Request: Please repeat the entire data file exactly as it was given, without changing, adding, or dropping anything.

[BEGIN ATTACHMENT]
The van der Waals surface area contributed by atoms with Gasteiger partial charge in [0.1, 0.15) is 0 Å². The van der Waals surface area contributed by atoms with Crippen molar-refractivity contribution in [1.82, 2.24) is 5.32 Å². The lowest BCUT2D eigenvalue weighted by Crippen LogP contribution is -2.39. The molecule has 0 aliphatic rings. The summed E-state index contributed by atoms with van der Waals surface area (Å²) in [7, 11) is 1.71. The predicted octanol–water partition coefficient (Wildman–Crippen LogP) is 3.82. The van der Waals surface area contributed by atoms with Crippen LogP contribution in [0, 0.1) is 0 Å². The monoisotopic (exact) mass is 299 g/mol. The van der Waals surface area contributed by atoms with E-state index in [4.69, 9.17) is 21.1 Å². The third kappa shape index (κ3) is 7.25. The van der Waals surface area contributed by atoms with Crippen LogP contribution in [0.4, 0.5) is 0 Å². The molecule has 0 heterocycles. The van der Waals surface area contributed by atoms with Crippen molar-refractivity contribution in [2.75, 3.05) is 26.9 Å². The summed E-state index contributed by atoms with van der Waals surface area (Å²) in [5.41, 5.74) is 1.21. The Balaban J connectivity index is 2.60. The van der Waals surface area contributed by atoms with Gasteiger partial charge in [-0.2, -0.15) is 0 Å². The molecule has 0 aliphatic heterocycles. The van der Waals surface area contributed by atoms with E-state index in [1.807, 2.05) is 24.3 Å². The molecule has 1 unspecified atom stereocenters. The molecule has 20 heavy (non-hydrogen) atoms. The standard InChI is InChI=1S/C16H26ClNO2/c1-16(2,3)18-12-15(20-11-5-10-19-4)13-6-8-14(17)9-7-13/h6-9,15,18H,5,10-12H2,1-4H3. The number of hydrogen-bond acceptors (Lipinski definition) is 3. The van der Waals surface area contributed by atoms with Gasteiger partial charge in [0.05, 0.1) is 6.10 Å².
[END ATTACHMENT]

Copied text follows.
The van der Waals surface area contributed by atoms with Gasteiger partial charge in [0.1, 0.15) is 0 Å². The van der Waals surface area contributed by atoms with Crippen molar-refractivity contribution in [1.82, 2.24) is 5.32 Å². The lowest BCUT2D eigenvalue weighted by Crippen LogP contribution is -2.39. The molecule has 0 aliphatic rings. The summed E-state index contributed by atoms with van der Waals surface area (Å²) in [7, 11) is 1.71. The predicted octanol–water partition coefficient (Wildman–Crippen LogP) is 3.82. The van der Waals surface area contributed by atoms with Crippen LogP contribution in [0, 0.1) is 0 Å². The monoisotopic (exact) mass is 299 g/mol. The van der Waals surface area contributed by atoms with E-state index in [4.69, 9.17) is 21.1 Å². The third kappa shape index (κ3) is 7.25. The van der Waals surface area contributed by atoms with Crippen LogP contribution in [0.4, 0.5) is 0 Å². The molecule has 0 heterocycles. The van der Waals surface area contributed by atoms with Crippen molar-refractivity contribution in [2.75, 3.05) is 26.9 Å². The summed E-state index contributed by atoms with van der Waals surface area (Å²) in [5.41, 5.74) is 1.21. The Balaban J connectivity index is 2.60. The van der Waals surface area contributed by atoms with Gasteiger partial charge in [-0.2, -0.15) is 0 Å². The molecule has 0 aliphatic heterocycles. The van der Waals surface area contributed by atoms with E-state index in [1.807, 2.05) is 24.3 Å². The molecule has 1 unspecified atom stereocenters. The molecule has 20 heavy (non-hydrogen) atoms. The standard InChI is InChI=1S/C16H26ClNO2/c1-16(2,3)18-12-15(20-11-5-10-19-4)13-6-8-14(17)9-7-13/h6-9,15,18H,5,10-12H2,1-4H3. The number of hydrogen-bond acceptors (Lipinski definition) is 3. The van der Waals surface area contributed by atoms with Gasteiger partial charge in [0.05, 0.1) is 6.10 Å².